Takashi Suzuki | Resonance

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New Age: Ambient New Age: Healing Moods: Instrumental
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by Takashi Suzuki

Genre: New Age: Ambient
Release Date: 

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  Song Share Time Download
1. Resonance in Blue 1
4:31 $0.99
2. Resonance in Blue 2
6:29 $0.99
3. Resonance in Blue 3
7:20 $0.99
4. Resonance in Blue 4
6:08 $0.99
5. Resonance in Blue 5
5:15 $0.99
6. Resonance in Blue 6
4:58 $0.99
7. Resonance in Blue 7
5:09 $0.99
8. Resonance in Blue 8
7:11 $0.99
9. Resonance in Blue 9
5:56 $0.99
10. Resonance in Blue 10
4:56 $0.99
Downloads are available as MP3-320 files.



to write a review

Michael Diamond

Review excerpt from Music & Media Focus (www.michaeldiamondmusic.com)
"Resonance" is extremely, and I do mean extremely serene. Some might refer to it minimalistic, while others call it meditative. But with it’s washes of synthesizer and sampled orchestral sounds, it reminded me of some of the music that was beginning to be labeled “new age” when I first became a music reviewer back in the 1980’s - in particular some of the seminal early recordings of Steve Roach, Robert Rich, Deuter, and others. It has also been likened to the “Liquid Mind” albums by Chuck Wild and I can see the basis for comparison. The music on “Resonance” is very dreamy and slow moving which works well as a background for meditation, massage, yoga, etc. A picturesque description in the album’s promo gives a sense of the music within: “Some tracks evoke the sweeping vastness of outer space while others bring to mind the sensation of witnessing the deepening twilight of a day’s conclusion right here on planet Earth.”

For a full length review of this CD, as well as others, please visit: www.michaeldiamondmusic.com

Kathy Parsons

From MainlyPiano
"Resonance" is the debut recording by Takashi Suzuki, an artist working in a variety of art forms. Suzuki began his career as an architect when a chance meeting turned him in the direction of fine arts. He studied sculpture in London and continued on at the Chelsea School of Art and Design as a teacher. He continued working in the visual arts, with exhibitions of his work shown throughout Europe and in his native Japan where he now resides.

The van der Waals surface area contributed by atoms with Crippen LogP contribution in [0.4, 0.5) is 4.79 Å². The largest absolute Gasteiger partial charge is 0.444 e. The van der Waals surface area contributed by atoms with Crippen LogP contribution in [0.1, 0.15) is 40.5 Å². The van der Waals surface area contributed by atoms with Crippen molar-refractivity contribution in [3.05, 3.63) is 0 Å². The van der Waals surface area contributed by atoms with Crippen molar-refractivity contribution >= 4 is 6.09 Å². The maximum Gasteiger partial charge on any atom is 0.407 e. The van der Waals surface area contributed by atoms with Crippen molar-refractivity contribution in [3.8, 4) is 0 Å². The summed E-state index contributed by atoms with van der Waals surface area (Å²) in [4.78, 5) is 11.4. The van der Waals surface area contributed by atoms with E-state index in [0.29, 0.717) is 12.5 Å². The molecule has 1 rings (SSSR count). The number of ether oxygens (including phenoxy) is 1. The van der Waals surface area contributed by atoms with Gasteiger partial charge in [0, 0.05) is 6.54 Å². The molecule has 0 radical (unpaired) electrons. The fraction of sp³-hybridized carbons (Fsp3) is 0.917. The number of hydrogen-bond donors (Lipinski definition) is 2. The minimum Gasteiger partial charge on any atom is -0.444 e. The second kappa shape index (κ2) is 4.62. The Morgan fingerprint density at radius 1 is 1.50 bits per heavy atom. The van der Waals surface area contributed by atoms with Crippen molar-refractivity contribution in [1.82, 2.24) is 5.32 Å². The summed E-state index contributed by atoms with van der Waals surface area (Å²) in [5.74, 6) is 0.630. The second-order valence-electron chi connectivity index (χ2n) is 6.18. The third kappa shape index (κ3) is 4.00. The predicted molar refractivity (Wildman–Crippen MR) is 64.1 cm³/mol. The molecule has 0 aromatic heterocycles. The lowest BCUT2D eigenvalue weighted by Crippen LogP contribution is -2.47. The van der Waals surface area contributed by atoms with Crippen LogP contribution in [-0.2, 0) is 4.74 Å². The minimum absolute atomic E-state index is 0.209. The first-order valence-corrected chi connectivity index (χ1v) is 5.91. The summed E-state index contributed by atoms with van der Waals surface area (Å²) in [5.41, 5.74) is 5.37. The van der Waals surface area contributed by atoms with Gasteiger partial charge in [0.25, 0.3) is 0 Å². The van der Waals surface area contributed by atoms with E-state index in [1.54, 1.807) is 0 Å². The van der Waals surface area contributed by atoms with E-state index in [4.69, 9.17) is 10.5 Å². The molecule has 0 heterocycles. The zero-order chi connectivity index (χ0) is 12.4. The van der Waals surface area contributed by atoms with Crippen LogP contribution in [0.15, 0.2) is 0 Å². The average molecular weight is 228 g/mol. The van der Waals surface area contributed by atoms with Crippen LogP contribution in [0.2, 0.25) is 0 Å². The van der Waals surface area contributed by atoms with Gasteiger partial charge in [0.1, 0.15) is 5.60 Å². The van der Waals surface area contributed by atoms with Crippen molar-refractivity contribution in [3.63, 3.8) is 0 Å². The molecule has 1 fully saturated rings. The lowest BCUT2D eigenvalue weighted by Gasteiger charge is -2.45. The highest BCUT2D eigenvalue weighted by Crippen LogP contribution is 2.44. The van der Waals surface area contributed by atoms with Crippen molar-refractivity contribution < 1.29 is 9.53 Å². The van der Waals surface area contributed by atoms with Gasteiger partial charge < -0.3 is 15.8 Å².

A few years ago, Suzuki revisited some of the music he had composed in his youth and decided to re-record it in order to preserve it. The process re-ignited his interest in making music, but this time he wanted to use the latest technologies in electronic music. Late last year, Suzuki sent a demo track to Eric Harry at Calm Radio, who received it enthusiastically and put it into rotation on his radio programs. This gave Suzuki the encouragement he needed to create a full album. The results are the ten-track "Resonance," with Suzuki’s painting, “Resonance in Blue,” serving as the album’s artwork. “Resonance in Blue” is also the title of each track plus a number (1-10) to keep the music in chronological order. While the music was being composed, each new track was started only after the previous one was completed, creating the continuity of a single major work. The music itself is dreamy, ambient, and incredibly relaxing. Some of it is reminiscent of early space music, but with updated musical tools and sensibilities. The depth and quality of the sound are amazing for a debut, and the music is perfect for massage and healing arts as well as for unwinding and letting go of the cares of the day.

Since the overall effect of the album is of one long piece, describing each track is rather pointless. The music was created with sampled orchestrations and synth washes to create the feeling of vast open space and of floating. Ethereal voices enhance the peaceful mood as do occasional subtle rhythms and bits of melody. Suzuki’s music is often compared to Chuck Wild’s Liquid Mind series, and I would also favorably compare it to Frederic Delarue’s angelic reveries. I would warn you to not try to wake up to "Resonance," however - I tried it and slept through the whole CD without even stirring! Check it out!

Raj Manoharan (www.rajmanreviews.blogspot.com)

The RajMan Review
The first album by architect, painter, and sculptor Takashi Suzuki is a fine work of art in itself, exhibiting all the traits of Suzuki’s other professions/trades.

Suzuki lays down a foundation of soothing synthesizer textures on the ten namesake tracks (“Resonance in Blue 1-10”), a canvas upon which he adds a dash of piano here and an accent of jarring sound effect there. The ten tracks, while exhibiting their own subtle nuances, are of one accord. They are similar in tempo and feel and have the effect of a sonic painting that slowly stimulates your senses and gradually works its way into your psyche.

This CD is New Age in the classic sense, with peaceful, tranquil tones that set the mind at ease and at the same time transform the listening experience into something more profound.

The music will definitely appeal to those who enjoy soft synthesized sounds but should prove just as useful to those seeking sonic escape and refuge. It is applicable in a variety of settings but is perhaps most effective during a nighttime sojourn under the stars.